Newer Trucks Have Become Safer
Perhaps one of the best things to happen to the trucking industry over the past decade is the advancement in vehicle safety.
New trucks are designed to be safer than ever before. Modern commercial vehicles are equipped with the best in safety technology and systems, a trend that only looks to continue as automated systems are implemented to assist drivers in safe vehicle operation.
From trucks that can withstand stronger impacts to improved onboard safety systems, such as backup cameras and lane assist, the future is bright when it comes to the advancement of truck safety.
Throughout the decade ahead, as older trucks are retired from fleets, these advancements should begin to influence the safety metrics reported around the industry.
Onboard Monitoring is Becoming the Norm
Beyond just electronic logging for the sake of federal compliance, many commercial trucking businesses are investing in onboard monitoring systems for their own use.
- These systems are utilized by fleet managers and owners for numerous reasons:
- They make it easier to track and analyze fuel efficiency. This can help fleet managers better predict fleet fuel usage and look for ways to optimize efficiency.
- They make it possible to track deliveries in real-time which makes it easier to communicate with clients about potential delays.
- They can be used to better optimize driving routes. As data is collected on routes taken, fleet managers can adjust strategies to better plan delivery routes.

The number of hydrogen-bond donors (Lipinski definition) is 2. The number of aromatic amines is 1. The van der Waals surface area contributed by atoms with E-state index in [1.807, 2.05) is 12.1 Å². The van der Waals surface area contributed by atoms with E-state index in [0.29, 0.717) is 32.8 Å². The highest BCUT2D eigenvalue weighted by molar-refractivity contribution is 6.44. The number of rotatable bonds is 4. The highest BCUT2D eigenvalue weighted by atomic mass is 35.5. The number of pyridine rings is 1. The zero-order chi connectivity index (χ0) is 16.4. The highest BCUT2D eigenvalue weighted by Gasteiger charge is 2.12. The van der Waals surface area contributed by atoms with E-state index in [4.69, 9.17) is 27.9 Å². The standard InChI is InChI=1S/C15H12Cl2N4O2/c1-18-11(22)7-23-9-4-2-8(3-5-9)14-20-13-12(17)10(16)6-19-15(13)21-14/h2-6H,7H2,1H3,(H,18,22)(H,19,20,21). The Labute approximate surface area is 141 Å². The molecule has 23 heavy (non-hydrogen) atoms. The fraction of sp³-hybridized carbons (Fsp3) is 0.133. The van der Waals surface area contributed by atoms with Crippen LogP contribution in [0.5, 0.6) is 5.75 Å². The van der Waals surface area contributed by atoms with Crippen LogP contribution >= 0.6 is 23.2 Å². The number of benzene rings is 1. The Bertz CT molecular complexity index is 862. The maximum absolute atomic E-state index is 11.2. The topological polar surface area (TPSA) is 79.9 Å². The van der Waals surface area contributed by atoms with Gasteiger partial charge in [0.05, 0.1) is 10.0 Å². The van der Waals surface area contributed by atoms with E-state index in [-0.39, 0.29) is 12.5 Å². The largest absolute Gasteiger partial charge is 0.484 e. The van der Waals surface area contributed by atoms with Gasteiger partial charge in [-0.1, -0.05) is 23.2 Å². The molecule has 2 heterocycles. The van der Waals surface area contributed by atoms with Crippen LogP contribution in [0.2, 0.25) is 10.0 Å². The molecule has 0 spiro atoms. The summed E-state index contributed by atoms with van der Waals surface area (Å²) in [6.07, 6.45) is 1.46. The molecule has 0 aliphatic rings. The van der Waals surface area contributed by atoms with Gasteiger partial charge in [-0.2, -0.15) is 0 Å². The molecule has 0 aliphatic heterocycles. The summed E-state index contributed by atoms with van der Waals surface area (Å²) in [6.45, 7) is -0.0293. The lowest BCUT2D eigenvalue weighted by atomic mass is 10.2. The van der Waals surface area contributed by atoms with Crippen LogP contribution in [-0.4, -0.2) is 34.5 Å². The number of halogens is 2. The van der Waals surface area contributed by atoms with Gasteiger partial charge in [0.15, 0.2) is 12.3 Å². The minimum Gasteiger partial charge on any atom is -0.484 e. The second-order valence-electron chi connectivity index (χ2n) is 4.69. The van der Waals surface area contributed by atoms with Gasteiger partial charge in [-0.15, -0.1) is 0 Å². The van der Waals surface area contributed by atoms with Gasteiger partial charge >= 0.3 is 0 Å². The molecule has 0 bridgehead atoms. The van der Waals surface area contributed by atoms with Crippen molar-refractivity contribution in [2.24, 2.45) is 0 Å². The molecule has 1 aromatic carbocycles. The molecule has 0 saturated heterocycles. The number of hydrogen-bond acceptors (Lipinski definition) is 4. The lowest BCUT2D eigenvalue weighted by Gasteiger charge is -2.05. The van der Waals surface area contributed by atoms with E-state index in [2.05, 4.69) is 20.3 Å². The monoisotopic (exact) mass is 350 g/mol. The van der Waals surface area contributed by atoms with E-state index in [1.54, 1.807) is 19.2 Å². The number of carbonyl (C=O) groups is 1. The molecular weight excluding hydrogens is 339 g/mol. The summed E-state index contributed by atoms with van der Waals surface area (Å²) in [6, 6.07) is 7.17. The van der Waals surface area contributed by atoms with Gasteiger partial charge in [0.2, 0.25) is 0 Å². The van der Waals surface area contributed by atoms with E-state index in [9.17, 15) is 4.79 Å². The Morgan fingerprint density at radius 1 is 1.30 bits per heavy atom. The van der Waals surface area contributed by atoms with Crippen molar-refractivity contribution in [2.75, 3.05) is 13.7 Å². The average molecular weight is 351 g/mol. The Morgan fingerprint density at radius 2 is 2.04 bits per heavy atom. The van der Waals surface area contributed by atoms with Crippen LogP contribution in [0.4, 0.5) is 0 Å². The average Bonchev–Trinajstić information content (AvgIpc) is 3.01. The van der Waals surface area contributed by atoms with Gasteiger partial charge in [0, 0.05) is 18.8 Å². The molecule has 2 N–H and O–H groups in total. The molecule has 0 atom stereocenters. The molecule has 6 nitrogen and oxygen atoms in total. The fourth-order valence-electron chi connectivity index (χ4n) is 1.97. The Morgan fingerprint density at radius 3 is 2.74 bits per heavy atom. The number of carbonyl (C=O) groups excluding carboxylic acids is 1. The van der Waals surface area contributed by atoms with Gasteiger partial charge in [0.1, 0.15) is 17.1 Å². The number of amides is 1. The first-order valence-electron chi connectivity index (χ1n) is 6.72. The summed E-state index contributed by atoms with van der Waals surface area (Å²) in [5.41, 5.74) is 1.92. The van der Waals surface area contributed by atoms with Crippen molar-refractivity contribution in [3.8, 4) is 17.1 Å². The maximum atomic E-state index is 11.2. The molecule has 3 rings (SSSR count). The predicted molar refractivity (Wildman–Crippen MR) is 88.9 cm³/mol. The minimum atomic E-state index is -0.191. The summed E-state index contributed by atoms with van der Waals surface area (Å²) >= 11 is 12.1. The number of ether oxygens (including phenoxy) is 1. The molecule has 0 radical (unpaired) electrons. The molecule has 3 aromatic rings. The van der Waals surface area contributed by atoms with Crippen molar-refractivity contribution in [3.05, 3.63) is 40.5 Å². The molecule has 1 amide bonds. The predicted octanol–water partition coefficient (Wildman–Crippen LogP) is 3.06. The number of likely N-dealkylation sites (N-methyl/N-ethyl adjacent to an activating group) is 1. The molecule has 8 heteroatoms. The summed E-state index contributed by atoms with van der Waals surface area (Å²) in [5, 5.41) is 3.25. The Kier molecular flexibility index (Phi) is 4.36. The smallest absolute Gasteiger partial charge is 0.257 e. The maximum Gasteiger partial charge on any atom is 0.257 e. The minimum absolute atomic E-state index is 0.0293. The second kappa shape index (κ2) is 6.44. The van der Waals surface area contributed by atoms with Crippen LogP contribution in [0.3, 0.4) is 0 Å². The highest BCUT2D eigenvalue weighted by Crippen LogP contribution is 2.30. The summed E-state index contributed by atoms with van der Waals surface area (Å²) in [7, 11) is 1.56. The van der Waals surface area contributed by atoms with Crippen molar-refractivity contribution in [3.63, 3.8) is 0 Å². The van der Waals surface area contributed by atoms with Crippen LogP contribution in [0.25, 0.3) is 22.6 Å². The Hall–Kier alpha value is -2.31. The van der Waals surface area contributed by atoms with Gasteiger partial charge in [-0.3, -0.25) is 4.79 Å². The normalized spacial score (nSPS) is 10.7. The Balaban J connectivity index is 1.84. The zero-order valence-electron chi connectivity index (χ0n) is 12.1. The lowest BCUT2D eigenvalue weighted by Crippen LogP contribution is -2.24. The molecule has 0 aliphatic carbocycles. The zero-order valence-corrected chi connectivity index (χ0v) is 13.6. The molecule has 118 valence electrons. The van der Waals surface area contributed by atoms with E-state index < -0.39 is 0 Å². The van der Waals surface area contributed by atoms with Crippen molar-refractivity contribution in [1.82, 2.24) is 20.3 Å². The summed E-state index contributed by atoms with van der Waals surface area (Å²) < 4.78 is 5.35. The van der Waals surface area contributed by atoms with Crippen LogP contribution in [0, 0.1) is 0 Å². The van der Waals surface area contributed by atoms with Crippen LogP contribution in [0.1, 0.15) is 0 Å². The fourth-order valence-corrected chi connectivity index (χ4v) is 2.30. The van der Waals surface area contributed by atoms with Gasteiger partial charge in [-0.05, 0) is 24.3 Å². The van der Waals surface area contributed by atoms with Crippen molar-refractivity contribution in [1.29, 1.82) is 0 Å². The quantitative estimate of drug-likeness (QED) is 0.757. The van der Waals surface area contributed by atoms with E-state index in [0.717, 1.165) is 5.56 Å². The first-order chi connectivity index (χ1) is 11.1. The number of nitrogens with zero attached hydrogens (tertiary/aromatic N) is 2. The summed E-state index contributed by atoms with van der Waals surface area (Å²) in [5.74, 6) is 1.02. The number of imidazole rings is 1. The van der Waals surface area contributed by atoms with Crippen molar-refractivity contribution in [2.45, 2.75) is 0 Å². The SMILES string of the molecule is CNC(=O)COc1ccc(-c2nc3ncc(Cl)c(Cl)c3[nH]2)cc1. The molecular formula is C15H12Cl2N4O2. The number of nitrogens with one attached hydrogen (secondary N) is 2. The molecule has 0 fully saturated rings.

- They can help to ensure driver safety. With onboard monitoring, if an accident occurs, it is easier for emergency responders to be notified of the incident and provided with an exact driver’s location.
- They can help ensure compliance with important driver safety standards. From ensuring that drivers are not speeding to preventing drivers from operating their vehicles for too long without a rest, these systems can improve a business’ safety plan helping to lower risks.
There are numerous methods for implementing onboard monitoring, with a variety of companies such as Samsara, Lytx, FleetUp, and countless others specializing in smart fleet management. The beauty of these modern systems is that they can also streamline workflows, offer machine learning insights, and provide detailed reporting.
Visit Transwest to Upgrade Your Fleet
Over the past decade, a lot has changed in the trucking industry. One of the best changes has been the advancement in safety and the ability to better track driver safety due to modern vehicle technology. If you are ready to upgrade vehicles in your fleet to enjoy these modern advancements, come visit our team at Transwest.
We carry a premium inventory of commercial trucks, and our team is ready to help you explore what new options are available on the market.
While it is hard to say what the next decade might bring, at Transwest, we are dedicated to ensuring that trucking industries have access to the vehicles they need to stay on the road and stay safe.